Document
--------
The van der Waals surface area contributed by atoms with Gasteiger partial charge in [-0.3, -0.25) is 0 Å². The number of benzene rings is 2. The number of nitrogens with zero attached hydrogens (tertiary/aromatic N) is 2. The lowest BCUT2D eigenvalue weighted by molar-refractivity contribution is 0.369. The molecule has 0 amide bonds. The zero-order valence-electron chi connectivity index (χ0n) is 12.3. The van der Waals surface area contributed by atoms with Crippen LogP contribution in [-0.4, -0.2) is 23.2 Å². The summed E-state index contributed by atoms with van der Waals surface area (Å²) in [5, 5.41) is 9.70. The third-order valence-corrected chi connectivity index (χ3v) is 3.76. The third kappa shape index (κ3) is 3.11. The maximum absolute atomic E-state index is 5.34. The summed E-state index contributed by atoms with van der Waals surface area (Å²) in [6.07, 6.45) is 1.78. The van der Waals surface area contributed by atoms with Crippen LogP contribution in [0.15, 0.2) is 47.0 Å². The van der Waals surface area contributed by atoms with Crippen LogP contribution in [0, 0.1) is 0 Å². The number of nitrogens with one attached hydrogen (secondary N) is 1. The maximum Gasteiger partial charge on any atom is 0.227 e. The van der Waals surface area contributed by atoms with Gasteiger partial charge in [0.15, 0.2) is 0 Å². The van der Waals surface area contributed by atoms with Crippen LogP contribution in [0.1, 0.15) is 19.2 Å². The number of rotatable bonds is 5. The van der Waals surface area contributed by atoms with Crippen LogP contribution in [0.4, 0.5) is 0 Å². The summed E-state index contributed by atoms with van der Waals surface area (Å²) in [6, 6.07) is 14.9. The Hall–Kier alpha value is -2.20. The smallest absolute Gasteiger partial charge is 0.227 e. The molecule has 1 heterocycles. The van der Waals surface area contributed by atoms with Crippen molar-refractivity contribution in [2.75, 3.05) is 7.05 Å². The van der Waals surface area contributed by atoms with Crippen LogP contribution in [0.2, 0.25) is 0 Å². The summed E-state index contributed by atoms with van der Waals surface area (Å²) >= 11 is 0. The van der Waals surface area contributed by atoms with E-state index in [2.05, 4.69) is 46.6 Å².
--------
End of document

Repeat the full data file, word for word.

The van der Waals surface area contributed by atoms with Gasteiger partial charge in [-0.3, -0.25) is 0 Å². The number of benzene rings is 2. The number of nitrogens with zero attached hydrogens (tertiary/aromatic N) is 2. The lowest BCUT2D eigenvalue weighted by molar-refractivity contribution is 0.369. The molecule has 0 amide bonds. The zero-order valence-electron chi connectivity index (χ0n) is 12.3. The van der Waals surface area contributed by atoms with Crippen LogP contribution in [-0.4, -0.2) is 23.2 Å². The summed E-state index contributed by atoms with van der Waals surface area (Å²) in [5, 5.41) is 9.70. The third-order valence-corrected chi connectivity index (χ3v) is 3.76. The third kappa shape index (κ3) is 3.11. The maximum absolute atomic E-state index is 5.34. The summed E-state index contributed by atoms with van der Waals surface area (Å²) in [6.07, 6.45) is 1.78. The van der Waals surface area contributed by atoms with Crippen LogP contribution in [0.15, 0.2) is 47.0 Å². The van der Waals surface area contributed by atoms with Crippen LogP contribution in [0, 0.1) is 0 Å². The number of nitrogens with one attached hydrogen (secondary N) is 1. The maximum Gasteiger partial charge on any atom is 0.227 e. The van der Waals surface area contributed by atoms with Gasteiger partial charge in [0.15, 0.2) is 0 Å². The van der Waals surface area contributed by atoms with Crippen LogP contribution in [0.1, 0.15) is 19.2 Å². The number of rotatable bonds is 5. The van der Waals surface area contributed by atoms with Crippen LogP contribution in [0.4, 0.5) is 0 Å². The summed E-state index contributed by atoms with van der Waals surface area (Å²) in [6, 6.07) is 14.9. The Hall–Kier alpha value is -2.20. The smallest absolute Gasteiger partial charge is 0.227 e. The molecule has 1 heterocycles. The van der Waals surface area contributed by atoms with Crippen molar-refractivity contribution in [2.75, 3.05) is 7.05 Å². The van der Waals surface area contributed by atoms with Crippen LogP contribution in [0.2, 0.25) is 0 Å². The summed E-state index contributed by atoms with van der Waals surface area (Å²) >= 11 is 0. The van der Waals surface area contributed by atoms with E-state index in [2.05, 4.69) is 46.6 Å².